Leo Villareal, also American, has two pieces in the show, one on each floor, both best described as light sculptures. The one downstairs, Hexad (2002), has a long, narrow, darkened gallery all to itself. It's a circular purple Plexiglas box 60 inches in diameter, with LEDs embedded in it controlled by a device that generates constantly shifting patterns that dance beneath the surface in a pink blur. It would make such a perfect companion piece to Xavier Veilhan's Le Train (The Train) in the main downstairs gallery that I wish the curators had hit on the idea of displaying them together in that same small, dark gallery.
Villareal's upstairs piece, Lightscape, is really a whole room, part of the museum's New Media Lounge that has been reconfigured specifically for this work. The whole small, darkened space is lined with black, egg-crate foam rubber, and on one side of the room is a slightly raised area, shaped like an s turned on its side, where up to, say, four or five people can recline comfortably.
Once you're settled in, look directly overhead to a screen across which dance shifting colors, shapes, and patterns, set to spacey music coming from a set of speakers on the opposite wall. Just when you think you've seen "the show," a new set of images appears, and the overall effect is so entrancing that it's easy to drift off into a reverie. I have no idea how long I lay there, but when I got ready to get up, I was so relaxed I could barely walk. Call it multisensory, experiential (or even therapeutic) sculpture.
The best work in the entire exhibition, however, can be found between that towering Jupiter and the Lightscape installation. It's by Sally Ordile, the only South Florida artist in the show, a transplanted New Yorker in Boynton Beach. She took up art seriously at age 56 and now, at 62, is participating in her first exhibition.
Some of Ordile's works are in fairly traditional media -- four serigraphs, a lovely pair of small abstracts in carved encaustic -- but her most powerful work by far depends heavily upon organic materials. Sometimes, the results are a mess. Threads No. 24 (2001), for instance, is a jumble of rope, twine, and rosary beads treated with gesso and piled on a wooden platform like so much pasta in a sauce gone very, very bad.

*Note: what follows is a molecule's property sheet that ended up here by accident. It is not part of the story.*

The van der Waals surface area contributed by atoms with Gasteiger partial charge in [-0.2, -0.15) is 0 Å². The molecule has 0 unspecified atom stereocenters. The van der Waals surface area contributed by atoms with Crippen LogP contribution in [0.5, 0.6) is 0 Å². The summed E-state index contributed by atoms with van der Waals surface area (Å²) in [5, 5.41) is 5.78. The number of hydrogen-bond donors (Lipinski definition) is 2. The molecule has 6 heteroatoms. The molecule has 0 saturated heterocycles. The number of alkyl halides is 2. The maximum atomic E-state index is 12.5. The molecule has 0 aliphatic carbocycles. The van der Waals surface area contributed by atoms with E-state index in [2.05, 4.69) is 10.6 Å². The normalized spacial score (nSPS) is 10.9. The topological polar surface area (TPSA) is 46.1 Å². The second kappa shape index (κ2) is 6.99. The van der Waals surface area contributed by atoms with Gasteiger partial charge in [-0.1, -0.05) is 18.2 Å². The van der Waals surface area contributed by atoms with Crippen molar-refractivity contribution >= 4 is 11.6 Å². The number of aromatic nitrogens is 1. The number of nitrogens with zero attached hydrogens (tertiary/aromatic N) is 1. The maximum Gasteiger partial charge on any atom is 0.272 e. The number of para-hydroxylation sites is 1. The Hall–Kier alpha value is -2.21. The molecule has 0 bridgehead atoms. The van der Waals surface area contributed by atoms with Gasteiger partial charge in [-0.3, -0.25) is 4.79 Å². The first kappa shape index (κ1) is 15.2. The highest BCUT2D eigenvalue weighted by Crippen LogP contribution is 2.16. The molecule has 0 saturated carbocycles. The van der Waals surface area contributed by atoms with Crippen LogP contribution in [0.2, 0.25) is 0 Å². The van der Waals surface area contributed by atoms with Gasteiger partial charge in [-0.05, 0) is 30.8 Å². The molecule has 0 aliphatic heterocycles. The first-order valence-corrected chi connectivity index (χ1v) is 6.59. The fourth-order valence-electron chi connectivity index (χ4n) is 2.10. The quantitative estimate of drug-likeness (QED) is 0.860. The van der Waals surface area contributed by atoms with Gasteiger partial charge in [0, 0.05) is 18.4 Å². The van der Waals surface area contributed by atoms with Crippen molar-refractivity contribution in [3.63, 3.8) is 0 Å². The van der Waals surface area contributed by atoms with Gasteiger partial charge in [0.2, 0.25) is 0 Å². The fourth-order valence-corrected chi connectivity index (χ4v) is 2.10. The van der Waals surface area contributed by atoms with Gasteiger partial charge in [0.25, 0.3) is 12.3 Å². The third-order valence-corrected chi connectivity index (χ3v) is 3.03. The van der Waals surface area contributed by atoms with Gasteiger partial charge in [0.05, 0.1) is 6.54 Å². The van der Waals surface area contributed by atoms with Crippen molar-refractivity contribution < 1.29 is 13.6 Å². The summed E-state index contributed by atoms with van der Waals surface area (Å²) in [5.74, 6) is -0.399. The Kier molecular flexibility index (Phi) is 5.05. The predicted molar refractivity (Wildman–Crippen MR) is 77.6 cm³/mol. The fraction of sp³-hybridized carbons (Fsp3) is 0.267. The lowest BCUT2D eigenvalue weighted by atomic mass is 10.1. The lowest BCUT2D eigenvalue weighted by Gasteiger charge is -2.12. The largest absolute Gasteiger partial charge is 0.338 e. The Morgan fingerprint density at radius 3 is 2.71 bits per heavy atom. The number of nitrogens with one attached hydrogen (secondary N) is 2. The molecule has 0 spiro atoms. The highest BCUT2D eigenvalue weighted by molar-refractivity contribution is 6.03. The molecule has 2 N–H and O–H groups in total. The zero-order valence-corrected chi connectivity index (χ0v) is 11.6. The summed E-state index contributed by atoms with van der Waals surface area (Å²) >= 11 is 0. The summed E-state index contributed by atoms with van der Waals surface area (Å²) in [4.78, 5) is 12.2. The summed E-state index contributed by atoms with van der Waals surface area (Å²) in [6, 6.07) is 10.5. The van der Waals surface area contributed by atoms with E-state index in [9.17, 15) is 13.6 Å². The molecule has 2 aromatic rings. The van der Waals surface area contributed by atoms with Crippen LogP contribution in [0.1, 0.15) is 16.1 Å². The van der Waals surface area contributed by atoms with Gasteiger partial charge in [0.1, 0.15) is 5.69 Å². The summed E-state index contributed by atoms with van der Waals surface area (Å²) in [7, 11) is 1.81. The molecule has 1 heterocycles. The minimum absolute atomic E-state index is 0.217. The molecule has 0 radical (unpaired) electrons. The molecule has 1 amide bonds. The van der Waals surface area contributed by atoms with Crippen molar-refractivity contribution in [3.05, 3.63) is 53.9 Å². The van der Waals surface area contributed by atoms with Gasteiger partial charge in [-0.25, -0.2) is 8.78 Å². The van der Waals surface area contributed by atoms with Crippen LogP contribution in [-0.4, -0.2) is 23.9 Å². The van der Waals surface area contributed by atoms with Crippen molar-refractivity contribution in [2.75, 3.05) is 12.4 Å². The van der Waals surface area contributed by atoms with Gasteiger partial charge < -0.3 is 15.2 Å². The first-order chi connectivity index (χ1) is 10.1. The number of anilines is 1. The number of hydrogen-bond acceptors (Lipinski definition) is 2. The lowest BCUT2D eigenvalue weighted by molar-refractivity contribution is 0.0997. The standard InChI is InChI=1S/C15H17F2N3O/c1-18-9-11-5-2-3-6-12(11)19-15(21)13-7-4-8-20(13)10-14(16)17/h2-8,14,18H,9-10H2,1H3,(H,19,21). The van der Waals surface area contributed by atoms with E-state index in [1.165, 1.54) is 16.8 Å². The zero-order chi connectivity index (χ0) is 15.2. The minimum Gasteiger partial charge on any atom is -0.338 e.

But Ordile can also get astonishing results with her simple ingredients. The four long, horizontal panels that make up Threads No. 40 (2001), affixed with acrylic, insulation, netting, and wooden dowels, suggest items unearthed from an archaeological dig. And Threads No. 45 (2002) is another mixed-media piece that incorporates one of her favorite ingredients to great effect: five wall-mounted palm fronds, treated with black gesso, dried and cracked to reveal unexpected contents.
The exhibition brochure and the wall panels next to individual works describe these key elements in Ordile's work as palm stalks, but it seems to me more accurate to characterize them as husks -- those big, twisted forms that peel off from certain varieties of South Florida palm trees. And in 14 Stations, Ordile transforms them into a breathtaking installation. These pieces of tropical detritus, each as long as six or so feet, have been lovingly cleaned and restored, coated with a semiglossy black gesso, and suspended from the gallery's ceiling, sometimes solo, sometimes in twos and threes.
Ordile has also embellished these exotic forms with "accessories," bits of black lace, rope, and barbed wire that are so thoroughly incorporated that they seem to be inseparable from their organic hosts, which makes this work even more compelling: It's almost impossible to tell where nature leaves off and the artist's hand intervenes.
According to the exhibition brochure, "For Ordile each figure symbolizes a woman's voyage down a path of self-sacrifice and humiliation." But for me, these dangling forms suggest freed, if still forlorn, versions of the bachelors in that touchstone of modernism, Marcel Duchamp's The Bride Stripped Bare by Her Bachelors, Even (The Large Glass), making Ordile, in her belated debut as an artist, an unwitting heir to one of the greatest innovators of 20th-century art.